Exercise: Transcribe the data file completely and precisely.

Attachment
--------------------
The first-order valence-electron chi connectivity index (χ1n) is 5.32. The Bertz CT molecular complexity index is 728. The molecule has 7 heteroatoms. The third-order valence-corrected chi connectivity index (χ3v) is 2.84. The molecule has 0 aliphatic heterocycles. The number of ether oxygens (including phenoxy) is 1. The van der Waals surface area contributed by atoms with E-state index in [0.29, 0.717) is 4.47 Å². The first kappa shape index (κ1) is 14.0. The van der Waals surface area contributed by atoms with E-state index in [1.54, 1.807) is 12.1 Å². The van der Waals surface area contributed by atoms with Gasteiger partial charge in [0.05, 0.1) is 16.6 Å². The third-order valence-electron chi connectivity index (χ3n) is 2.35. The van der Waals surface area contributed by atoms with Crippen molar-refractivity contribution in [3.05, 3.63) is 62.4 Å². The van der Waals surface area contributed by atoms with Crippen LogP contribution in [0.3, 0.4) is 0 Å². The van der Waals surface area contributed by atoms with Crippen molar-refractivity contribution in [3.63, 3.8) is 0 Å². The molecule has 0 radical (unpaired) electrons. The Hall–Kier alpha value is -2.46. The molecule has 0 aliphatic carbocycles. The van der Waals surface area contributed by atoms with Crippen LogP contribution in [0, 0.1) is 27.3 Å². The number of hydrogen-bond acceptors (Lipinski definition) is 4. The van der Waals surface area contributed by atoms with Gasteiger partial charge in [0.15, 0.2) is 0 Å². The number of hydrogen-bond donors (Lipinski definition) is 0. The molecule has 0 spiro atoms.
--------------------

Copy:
The first-order valence-electron chi connectivity index (χ1n) is 5.32. The Bertz CT molecular complexity index is 728. The molecule has 7 heteroatoms. The third-order valence-corrected chi connectivity index (χ3v) is 2.84. The molecule has 0 aliphatic heterocycles. The number of ether oxygens (including phenoxy) is 1. The van der Waals surface area contributed by atoms with E-state index in [0.29, 0.717) is 4.47 Å². The first kappa shape index (κ1) is 14.0. The van der Waals surface area contributed by atoms with E-state index in [1.54, 1.807) is 12.1 Å². The van der Waals surface area contributed by atoms with Gasteiger partial charge in [0.05, 0.1) is 16.6 Å². The third-order valence-electron chi connectivity index (χ3n) is 2.35. The van der Waals surface area contributed by atoms with Crippen molar-refractivity contribution in [3.05, 3.63) is 62.4 Å². The van der Waals surface area contributed by atoms with Crippen LogP contribution in [0.3, 0.4) is 0 Å². The van der Waals surface area contributed by atoms with Crippen molar-refractivity contribution in [3.63, 3.8) is 0 Å². The molecule has 0 radical (unpaired) electrons. The Hall–Kier alpha value is -2.46. The molecule has 0 aliphatic carbocycles. The van der Waals surface area contributed by atoms with Crippen LogP contribution in [0, 0.1) is 27.3 Å². The number of hydrogen-bond acceptors (Lipinski definition) is 4. The van der Waals surface area contributed by atoms with Gasteiger partial charge in [0.15, 0.2) is 0 Å². The number of hydrogen-bond donors (Lipinski definition) is 0. The molecule has 0 spiro atoms.